It happens to the best of us…at the worst of times. You’re at the movies, in a meeting, at a job interview, when: Grrrrrrrrrrr…
No matter how loudly you cough or try to laugh it off, when your stomach growls, it’s embarrassing. And distracting. But have you every wondered why our tummies rumble? Is it really because we’re hungry or is it something else?
Well, good news, fellow grumblers: Hunger is part of the reason but not the main one. Turns out quieting the beast within isn’t necessarily a matter of feeding it a snack.
“Stomach growling is the noise produced as a result of food, fluid and air being churned in the small bowel,” explains Dr. Richard A. Desi, a specialist in internal medicine and gastroenterology at The Melissa L. Posner Institute for Digestive Health & Liver Disease at Mercy in Baltimore, Maryland. “When the bowel contracts during motility, the lumen contents [a.k.a. the inside space of a tubular structure, such as an artery or intestine] can be swished around, causing the noise.”
Desi concedes that it does “tend to occur when we are hungry,” but that’s because “motility increases as that time.”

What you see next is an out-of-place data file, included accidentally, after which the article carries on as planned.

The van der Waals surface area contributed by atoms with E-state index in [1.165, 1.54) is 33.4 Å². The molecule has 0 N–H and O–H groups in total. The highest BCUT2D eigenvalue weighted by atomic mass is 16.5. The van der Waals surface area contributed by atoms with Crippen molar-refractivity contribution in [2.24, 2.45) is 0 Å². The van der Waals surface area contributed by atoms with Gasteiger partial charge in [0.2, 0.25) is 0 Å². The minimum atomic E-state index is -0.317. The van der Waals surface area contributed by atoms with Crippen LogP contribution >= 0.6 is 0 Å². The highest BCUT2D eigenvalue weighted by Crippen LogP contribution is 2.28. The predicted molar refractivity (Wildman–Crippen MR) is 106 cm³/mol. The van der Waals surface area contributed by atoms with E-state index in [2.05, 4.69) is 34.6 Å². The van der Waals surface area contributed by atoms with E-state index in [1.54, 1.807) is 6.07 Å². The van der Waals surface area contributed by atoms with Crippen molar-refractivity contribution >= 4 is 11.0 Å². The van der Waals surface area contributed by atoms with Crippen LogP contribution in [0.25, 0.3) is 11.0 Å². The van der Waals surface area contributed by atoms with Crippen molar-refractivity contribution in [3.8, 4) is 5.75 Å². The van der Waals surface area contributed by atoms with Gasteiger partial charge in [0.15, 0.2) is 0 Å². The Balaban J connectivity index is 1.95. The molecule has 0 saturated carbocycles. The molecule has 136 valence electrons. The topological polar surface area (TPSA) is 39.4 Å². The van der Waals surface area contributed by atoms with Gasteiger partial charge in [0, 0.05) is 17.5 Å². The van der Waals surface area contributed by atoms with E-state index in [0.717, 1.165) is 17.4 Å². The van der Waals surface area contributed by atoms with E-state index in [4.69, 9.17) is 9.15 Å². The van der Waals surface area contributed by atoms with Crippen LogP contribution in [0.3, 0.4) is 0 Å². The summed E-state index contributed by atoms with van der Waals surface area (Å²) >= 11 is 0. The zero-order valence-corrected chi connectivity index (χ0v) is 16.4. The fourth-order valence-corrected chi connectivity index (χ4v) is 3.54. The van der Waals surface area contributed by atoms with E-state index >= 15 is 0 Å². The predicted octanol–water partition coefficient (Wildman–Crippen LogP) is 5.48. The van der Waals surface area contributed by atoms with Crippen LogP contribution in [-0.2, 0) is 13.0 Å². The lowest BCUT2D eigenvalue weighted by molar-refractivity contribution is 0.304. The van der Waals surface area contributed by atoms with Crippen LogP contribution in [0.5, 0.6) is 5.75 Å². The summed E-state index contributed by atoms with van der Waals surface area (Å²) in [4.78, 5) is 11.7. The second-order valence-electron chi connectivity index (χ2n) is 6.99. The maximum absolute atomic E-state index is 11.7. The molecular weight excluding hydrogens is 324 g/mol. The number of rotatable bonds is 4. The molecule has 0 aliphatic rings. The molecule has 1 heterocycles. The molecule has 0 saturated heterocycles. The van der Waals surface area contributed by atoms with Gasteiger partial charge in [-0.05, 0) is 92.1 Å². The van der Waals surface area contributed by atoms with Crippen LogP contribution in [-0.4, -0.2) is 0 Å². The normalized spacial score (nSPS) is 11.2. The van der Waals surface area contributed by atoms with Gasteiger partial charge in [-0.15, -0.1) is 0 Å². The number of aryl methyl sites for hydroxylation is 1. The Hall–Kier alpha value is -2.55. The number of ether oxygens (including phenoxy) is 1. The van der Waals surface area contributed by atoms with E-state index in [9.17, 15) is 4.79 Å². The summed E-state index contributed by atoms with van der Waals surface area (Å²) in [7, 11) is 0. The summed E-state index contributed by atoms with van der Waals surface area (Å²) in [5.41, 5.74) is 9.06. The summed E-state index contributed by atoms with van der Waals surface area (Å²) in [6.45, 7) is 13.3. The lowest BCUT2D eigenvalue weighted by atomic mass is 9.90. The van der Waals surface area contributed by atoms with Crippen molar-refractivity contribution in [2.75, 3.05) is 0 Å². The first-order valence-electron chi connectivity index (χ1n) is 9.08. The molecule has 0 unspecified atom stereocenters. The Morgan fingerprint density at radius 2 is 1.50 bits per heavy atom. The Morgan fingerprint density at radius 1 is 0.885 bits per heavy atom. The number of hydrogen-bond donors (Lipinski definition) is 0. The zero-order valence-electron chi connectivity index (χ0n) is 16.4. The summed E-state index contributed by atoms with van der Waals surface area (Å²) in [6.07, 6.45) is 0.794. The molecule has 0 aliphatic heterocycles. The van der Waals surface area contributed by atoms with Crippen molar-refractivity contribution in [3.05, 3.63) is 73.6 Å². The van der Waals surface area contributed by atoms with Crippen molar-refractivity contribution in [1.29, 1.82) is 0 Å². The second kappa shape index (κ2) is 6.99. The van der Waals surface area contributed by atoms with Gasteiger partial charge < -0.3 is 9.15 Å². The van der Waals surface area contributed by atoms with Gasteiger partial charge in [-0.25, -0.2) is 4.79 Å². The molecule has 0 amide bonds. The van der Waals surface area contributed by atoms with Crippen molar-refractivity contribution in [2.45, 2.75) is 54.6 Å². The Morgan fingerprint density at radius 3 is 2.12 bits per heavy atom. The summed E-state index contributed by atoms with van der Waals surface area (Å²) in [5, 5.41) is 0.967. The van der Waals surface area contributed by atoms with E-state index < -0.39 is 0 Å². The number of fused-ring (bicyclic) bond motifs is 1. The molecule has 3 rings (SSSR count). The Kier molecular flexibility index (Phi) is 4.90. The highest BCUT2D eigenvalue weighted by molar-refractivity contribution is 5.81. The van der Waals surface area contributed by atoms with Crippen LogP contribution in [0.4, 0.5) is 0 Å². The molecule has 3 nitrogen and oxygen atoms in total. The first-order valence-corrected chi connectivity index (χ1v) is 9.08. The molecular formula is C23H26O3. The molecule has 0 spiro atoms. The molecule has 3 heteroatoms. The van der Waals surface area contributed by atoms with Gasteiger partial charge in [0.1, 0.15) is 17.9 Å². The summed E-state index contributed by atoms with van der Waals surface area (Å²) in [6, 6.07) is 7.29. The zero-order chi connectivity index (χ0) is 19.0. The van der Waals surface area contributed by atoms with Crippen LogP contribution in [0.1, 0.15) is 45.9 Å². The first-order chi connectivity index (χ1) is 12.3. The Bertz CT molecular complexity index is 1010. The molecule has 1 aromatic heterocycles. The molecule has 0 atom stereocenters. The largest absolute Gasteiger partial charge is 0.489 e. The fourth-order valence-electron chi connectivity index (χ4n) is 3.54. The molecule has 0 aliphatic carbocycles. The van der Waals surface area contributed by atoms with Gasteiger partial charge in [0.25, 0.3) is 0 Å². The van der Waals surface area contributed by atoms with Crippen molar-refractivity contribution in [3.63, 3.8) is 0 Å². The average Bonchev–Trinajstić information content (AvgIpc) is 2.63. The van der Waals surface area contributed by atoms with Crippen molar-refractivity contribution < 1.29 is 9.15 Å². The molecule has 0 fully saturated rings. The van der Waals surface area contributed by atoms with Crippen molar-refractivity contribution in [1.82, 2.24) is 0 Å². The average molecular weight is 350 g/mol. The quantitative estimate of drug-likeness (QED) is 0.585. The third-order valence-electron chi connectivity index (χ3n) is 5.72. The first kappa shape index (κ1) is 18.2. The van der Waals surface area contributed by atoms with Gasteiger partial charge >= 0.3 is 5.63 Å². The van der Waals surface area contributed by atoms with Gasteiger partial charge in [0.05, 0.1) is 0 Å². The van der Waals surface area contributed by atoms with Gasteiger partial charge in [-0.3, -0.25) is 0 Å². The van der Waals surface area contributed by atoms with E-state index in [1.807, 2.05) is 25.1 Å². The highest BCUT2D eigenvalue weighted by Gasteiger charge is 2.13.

So, that ruckus that we and everyone in earshot hears is generated by the walls of the gastrointestinal tract as they contract and relax to squeeze everything through the intestines. Those muscle contractions increase in rate and force when food is present and needs to be moved through the intestines, in other words, after you’ve eaten. But it also happens when the stomach has been empty for a couple hours; it only seems stronger because there’s little or nothing in the stomach to absorb and muffle the noise. Cue the embarrassing sounds.
“Also, anything that produces gas or excess fluid may lead to a noisier gut,” adds Desi. “For example, excessive air-swallowing during eating and lactose intolerance can exacerbate the symptoms.”
Desi does admit that intestinal malabsorption due to intestinal bacterial overgrowth or celiac disease can also cause these symptoms, but it’s rare. And there are usually other symptoms associated with this, such as diarrhea, nausea or vomiting.
So, if your stomach’s trying to chat with the guy next to you on the train into work, you can chalk it up to a healthy-but-vocal digestive system. Listen to your body but also trust your instincts; you don’t always need to rush to grab something from the vending machine, but if the occasion calls for it, you can always blame it on your overactive tummy.